By Len Monheit
Ok, so I may be a bit biased or my view skewed slightly. We ourselves do much of our communications on-line and in any day, I’ll receive about 800 messages from around the world, and yes we actively try to gather news daily on a global basis. I’ve bounced a few of my views off colleagues in various industry roles, and so far no one has told me I’m absolutely wrong.
I’m seeing more information and intra-industry communication than ever before and the scope of communication is global. I guess that makes sense since we're really and truly operating in a global environment. Perhaps this week it's appropriate, with some of the industry gathering in Europe for Vitafoods that the imminent (suggested) approval of phytosterols in juices in the UK is one of the week's top stories. But there's other news too. Dr. Rath is making news in South Africa with reverberations echoing through various United Nations departments. On of our own regular columnists, Paul Yamaguchi has released his latest report on the Japanese nutritional supplement market, entitled 'Nutritional Supplement Japan Market Report 2005', and if past efforts are any indication, this report will be extremely popular and fuel more discussion about trends in Japan and both how they influence or will impact other marketplaces, as well as the opportunities they may or may not represent for North American companies.
On NPIcenter, we've launched a UK and European portal at www.npicenter.co.uk , recognizing that with the Internet as a business resource and sourcing tool, we've already reached a global audience that we now need to cultivate and expand, and judging by some of the latest company registrations on our site, and other indicators such as trade show representation at North American events by companies from right around the globe, if you don't have global strategy and awareness, you might not survive, or at least you’re really limiting your upside potential.
The Nutracon content for the past several years has recognized this by focusing on key geographical areas -and tried to do so from both a regulatory and business perspective. At Worldnutra, the same can be said, although traditionally this has been more regulatory and science, with this year, an expanded effort in the business and market sense. Publications such as NBJ (Nutrition Business Journal) have been tracking global market progress for years and New Hope Natural Media is also now presenting (pretty much as I speak - next week in fact) Natural Products Expo Japan.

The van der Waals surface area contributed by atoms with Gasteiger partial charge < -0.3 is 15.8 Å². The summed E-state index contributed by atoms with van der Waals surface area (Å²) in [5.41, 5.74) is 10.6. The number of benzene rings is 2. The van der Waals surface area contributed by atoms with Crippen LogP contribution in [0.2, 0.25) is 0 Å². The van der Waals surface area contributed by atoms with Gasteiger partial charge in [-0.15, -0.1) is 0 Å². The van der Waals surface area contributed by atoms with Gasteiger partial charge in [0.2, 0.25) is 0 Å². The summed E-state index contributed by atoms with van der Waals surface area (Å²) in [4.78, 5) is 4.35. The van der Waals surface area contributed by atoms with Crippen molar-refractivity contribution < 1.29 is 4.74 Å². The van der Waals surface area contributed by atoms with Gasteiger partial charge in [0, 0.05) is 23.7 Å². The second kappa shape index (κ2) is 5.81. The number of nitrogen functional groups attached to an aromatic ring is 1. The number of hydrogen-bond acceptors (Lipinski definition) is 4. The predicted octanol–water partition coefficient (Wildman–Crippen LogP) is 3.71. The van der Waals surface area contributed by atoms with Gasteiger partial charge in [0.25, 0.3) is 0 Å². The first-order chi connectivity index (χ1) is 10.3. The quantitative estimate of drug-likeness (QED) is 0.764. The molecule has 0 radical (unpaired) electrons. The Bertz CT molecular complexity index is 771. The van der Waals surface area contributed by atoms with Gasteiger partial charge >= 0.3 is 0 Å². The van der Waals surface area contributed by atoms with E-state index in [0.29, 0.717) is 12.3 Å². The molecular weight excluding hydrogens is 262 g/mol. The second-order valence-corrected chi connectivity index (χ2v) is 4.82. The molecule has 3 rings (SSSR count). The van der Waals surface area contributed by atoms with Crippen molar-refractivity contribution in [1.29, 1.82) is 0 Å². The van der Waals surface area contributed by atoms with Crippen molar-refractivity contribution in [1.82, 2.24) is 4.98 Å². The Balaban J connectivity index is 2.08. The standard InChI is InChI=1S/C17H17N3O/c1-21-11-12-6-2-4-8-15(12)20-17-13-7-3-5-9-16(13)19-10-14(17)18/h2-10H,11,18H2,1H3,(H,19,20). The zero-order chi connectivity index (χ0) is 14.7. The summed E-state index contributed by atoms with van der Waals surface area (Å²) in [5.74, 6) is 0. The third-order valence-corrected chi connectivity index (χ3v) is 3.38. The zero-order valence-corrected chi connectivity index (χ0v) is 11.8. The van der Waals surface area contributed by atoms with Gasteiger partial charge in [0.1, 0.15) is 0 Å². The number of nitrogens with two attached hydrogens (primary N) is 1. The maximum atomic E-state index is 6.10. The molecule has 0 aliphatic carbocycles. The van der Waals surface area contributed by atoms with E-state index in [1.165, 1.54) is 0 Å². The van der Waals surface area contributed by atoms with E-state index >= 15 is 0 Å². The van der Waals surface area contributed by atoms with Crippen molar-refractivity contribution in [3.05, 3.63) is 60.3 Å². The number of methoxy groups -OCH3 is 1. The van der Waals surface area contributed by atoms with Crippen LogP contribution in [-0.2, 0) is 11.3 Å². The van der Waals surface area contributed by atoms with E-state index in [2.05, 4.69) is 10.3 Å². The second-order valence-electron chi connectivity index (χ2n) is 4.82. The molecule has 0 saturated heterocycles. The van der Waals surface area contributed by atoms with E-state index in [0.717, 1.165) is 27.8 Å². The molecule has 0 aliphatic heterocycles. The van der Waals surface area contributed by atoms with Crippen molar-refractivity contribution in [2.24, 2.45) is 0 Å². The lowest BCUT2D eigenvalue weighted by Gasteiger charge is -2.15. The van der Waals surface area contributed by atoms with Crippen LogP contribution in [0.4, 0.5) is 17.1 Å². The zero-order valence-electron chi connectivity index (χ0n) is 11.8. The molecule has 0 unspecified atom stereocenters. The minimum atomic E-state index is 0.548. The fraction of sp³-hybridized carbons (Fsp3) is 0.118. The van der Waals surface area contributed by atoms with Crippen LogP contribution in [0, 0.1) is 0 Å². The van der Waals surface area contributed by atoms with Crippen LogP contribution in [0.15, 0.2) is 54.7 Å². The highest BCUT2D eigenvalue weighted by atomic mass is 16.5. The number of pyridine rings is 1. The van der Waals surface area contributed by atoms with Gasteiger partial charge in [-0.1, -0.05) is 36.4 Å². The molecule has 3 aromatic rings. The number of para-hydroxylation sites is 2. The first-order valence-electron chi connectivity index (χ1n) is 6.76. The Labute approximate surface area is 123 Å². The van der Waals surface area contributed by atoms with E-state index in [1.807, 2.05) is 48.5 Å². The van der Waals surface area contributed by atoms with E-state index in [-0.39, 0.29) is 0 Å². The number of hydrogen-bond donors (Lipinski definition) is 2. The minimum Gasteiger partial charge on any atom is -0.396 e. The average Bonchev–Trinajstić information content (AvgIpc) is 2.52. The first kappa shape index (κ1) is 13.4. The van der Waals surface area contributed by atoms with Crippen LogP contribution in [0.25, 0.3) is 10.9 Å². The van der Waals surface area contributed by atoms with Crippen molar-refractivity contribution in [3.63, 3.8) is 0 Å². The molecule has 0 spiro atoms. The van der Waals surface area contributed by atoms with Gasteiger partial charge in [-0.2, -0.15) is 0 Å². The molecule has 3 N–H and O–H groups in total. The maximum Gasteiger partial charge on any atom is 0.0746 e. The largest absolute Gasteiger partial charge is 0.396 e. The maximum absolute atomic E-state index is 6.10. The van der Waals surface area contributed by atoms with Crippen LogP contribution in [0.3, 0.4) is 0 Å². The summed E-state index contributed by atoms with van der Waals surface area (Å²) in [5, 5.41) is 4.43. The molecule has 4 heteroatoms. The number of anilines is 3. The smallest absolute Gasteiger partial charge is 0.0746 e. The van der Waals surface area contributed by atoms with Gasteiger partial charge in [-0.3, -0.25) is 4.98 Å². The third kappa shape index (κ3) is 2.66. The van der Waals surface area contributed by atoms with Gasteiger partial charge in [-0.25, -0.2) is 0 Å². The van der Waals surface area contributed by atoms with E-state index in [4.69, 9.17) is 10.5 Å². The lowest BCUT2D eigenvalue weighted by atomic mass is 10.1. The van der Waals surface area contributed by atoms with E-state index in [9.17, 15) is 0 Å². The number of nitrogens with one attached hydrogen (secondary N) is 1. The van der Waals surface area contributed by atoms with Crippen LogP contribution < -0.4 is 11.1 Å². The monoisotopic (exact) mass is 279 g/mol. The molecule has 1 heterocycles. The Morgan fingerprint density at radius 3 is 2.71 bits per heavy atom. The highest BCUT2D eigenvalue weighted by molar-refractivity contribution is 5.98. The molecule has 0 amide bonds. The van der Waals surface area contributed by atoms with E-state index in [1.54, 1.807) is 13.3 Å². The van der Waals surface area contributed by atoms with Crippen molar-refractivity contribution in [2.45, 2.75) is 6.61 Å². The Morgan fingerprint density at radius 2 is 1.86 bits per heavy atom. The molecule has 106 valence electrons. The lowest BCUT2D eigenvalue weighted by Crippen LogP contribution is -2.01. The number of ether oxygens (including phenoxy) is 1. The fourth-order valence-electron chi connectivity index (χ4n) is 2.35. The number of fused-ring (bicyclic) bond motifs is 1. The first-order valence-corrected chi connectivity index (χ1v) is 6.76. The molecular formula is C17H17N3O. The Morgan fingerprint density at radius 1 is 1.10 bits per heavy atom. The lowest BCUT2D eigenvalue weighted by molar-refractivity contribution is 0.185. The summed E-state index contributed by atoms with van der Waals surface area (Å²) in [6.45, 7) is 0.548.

In other globally impacting news, we've watched the evolution of the EU Supplements Directive with more than passing interest as it would seriously restrict access to many ingredient and finished products currently on the marketplace. We've also watched the Codex dialogue with international trade ramifications. On the industry ingredient side, many of the largest players have their roots in Europe, sourcing channels are in many cases multiple layers deep with global ties including China, India, the rest of Asia, South America etc. and the emergence of acai, mangosteen, ayurveda, hemp, flax, carotenoids, TCM and many more as recognized products, ingredients or concepts is a measure of our reliance on global trade and more importantly relationships and communication.
What do these observations really mean? What other issues should we be following?
Without a flawless crystal ball it's extremely difficult to say. We're seeing global quality and certification programs emerge that make it easier to identify company practices and potential deficiencies. We're observing dialogue amongst regulatory agencies as some harmonization efforts are initiated (some more successful and well thought out than others) as well as production or quality baselines rise in regions where baselines never existed a few years ago. We're noting different value chain relationships and collaboration with co-sponsored research, innovative licensing strategies and distribution arrangements (US-based Nurture, Inc. and Ireland-based Glanbia). We're seeing sector convergence and renewed differentiation which now straddles organic, personal care, food, beverage, genomics and supplements. We're seeing the adoption and tolerance of healthy messaging at various rates around the globe. We're seeing increased frustration with government non-responsiveness or lack of either will or comprehension of the 'big picture' in Canada, the United States and Europe. We're seeing a continuing evolution of the 'pharma:supplements power struggle' with battleground Europe and North America. And tying back to the Internet as one critical media and communication vehicle, we're seeing, almost all around the globe, a more personal and direct interest on the part of individuals in matters concerning health and wellbeing. Part of this is driven by increasing skepticism, part by access to technology and information, part by rising levels of either education or general awareness regarding health issues.
Despite all this, it is still possible to develop and sustain a business in a rather isolated and non-connected environment. Personally, though, I think it's not as much fun, it limits creative options, leads to tunnel vision, it doesn't provide adequate opportunity to remove yourself from the operational and focus on the strategic, which is fundamental to any long term sustainable growth in this (or any) industry.